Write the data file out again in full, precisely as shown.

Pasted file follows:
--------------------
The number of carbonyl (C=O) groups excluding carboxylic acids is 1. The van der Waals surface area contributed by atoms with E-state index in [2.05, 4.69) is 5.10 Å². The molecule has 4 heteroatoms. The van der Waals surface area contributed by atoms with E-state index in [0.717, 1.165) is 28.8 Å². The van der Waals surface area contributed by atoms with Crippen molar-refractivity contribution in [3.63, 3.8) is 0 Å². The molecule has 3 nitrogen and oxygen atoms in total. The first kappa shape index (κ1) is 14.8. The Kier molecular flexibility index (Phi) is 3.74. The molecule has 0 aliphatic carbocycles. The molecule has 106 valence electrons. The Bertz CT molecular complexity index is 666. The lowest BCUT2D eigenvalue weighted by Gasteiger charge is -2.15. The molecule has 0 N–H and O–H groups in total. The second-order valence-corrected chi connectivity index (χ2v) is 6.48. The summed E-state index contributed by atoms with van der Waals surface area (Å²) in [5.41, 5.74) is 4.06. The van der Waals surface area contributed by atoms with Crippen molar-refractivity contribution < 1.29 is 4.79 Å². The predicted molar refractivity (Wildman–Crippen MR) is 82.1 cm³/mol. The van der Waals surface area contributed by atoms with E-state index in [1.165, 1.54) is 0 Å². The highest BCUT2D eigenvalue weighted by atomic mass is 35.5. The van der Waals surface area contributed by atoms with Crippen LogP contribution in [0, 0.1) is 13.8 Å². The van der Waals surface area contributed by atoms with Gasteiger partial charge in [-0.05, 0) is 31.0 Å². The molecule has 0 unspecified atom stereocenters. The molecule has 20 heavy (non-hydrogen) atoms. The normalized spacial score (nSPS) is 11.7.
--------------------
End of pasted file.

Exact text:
The number of carbonyl (C=O) groups excluding carboxylic acids is 1. The van der Waals surface area contributed by atoms with E-state index in [2.05, 4.69) is 5.10 Å². The molecule has 4 heteroatoms. The van der Waals surface area contributed by atoms with E-state index in [0.717, 1.165) is 28.8 Å². The van der Waals surface area contributed by atoms with Crippen molar-refractivity contribution in [3.63, 3.8) is 0 Å². The molecule has 3 nitrogen and oxygen atoms in total. The first kappa shape index (κ1) is 14.8. The Kier molecular flexibility index (Phi) is 3.74. The molecule has 0 aliphatic carbocycles. The molecule has 106 valence electrons. The Bertz CT molecular complexity index is 666. The lowest BCUT2D eigenvalue weighted by Gasteiger charge is -2.15. The molecule has 0 N–H and O–H groups in total. The second-order valence-corrected chi connectivity index (χ2v) is 6.48. The summed E-state index contributed by atoms with van der Waals surface area (Å²) in [5.41, 5.74) is 4.06. The van der Waals surface area contributed by atoms with Crippen molar-refractivity contribution < 1.29 is 4.79 Å². The predicted molar refractivity (Wildman–Crippen MR) is 82.1 cm³/mol. The van der Waals surface area contributed by atoms with E-state index in [1.165, 1.54) is 0 Å². The highest BCUT2D eigenvalue weighted by atomic mass is 35.5. The van der Waals surface area contributed by atoms with Crippen LogP contribution in [0, 0.1) is 13.8 Å². The van der Waals surface area contributed by atoms with Gasteiger partial charge in [-0.05, 0) is 31.0 Å². The molecule has 0 unspecified atom stereocenters. The molecule has 20 heavy (non-hydrogen) atoms. The normalized spacial score (nSPS) is 11.7.